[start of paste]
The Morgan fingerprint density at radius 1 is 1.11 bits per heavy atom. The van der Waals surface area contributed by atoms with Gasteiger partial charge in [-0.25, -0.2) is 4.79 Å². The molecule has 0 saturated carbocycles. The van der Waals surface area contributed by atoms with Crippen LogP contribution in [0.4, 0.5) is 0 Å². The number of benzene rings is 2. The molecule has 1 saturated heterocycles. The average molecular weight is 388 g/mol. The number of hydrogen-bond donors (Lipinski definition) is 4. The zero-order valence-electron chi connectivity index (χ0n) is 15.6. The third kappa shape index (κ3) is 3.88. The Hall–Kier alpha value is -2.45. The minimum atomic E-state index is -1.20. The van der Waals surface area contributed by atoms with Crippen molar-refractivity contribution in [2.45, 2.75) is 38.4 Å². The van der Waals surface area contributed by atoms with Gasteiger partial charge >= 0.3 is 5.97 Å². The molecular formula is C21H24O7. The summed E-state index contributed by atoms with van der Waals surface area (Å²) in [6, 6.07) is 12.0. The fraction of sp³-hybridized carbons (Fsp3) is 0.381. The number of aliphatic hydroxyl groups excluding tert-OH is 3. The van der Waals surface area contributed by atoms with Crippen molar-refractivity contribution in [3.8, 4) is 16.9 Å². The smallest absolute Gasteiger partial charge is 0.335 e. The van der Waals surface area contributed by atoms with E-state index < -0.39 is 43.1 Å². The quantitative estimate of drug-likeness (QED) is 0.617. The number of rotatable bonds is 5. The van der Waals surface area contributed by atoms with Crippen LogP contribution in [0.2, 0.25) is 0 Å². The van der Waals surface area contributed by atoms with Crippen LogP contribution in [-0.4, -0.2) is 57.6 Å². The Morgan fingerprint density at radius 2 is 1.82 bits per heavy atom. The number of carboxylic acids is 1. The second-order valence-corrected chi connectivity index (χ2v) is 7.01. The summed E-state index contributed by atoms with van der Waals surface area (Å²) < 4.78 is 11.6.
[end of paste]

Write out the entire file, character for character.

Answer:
The Morgan fingerprint density at radius 1 is 1.11 bits per heavy atom. The van der Waals surface area contributed by atoms with Gasteiger partial charge in [-0.25, -0.2) is 4.79 Å². The molecule has 0 saturated carbocycles. The van der Waals surface area contributed by atoms with Crippen LogP contribution in [0.4, 0.5) is 0 Å². The number of benzene rings is 2. The molecule has 1 saturated heterocycles. The average molecular weight is 388 g/mol. The number of hydrogen-bond donors (Lipinski definition) is 4. The zero-order valence-electron chi connectivity index (χ0n) is 15.6. The third kappa shape index (κ3) is 3.88. The Hall–Kier alpha value is -2.45. The minimum atomic E-state index is -1.20. The van der Waals surface area contributed by atoms with Crippen molar-refractivity contribution in [2.45, 2.75) is 38.4 Å². The van der Waals surface area contributed by atoms with Gasteiger partial charge >= 0.3 is 5.97 Å². The molecular formula is C21H24O7. The summed E-state index contributed by atoms with van der Waals surface area (Å²) in [6, 6.07) is 12.0. The fraction of sp³-hybridized carbons (Fsp3) is 0.381. The number of aliphatic hydroxyl groups excluding tert-OH is 3. The van der Waals surface area contributed by atoms with Crippen molar-refractivity contribution in [3.8, 4) is 16.9 Å². The smallest absolute Gasteiger partial charge is 0.335 e. The van der Waals surface area contributed by atoms with E-state index < -0.39 is 43.1 Å². The quantitative estimate of drug-likeness (QED) is 0.617. The number of rotatable bonds is 5. The van der Waals surface area contributed by atoms with Crippen LogP contribution in [0.2, 0.25) is 0 Å². The van der Waals surface area contributed by atoms with Crippen LogP contribution in [-0.4, -0.2) is 57.6 Å². The Morgan fingerprint density at radius 2 is 1.82 bits per heavy atom. The number of carboxylic acids is 1. The second-order valence-corrected chi connectivity index (χ2v) is 7.01. The summed E-state index contributed by atoms with van der Waals surface area (Å²) < 4.78 is 11.6.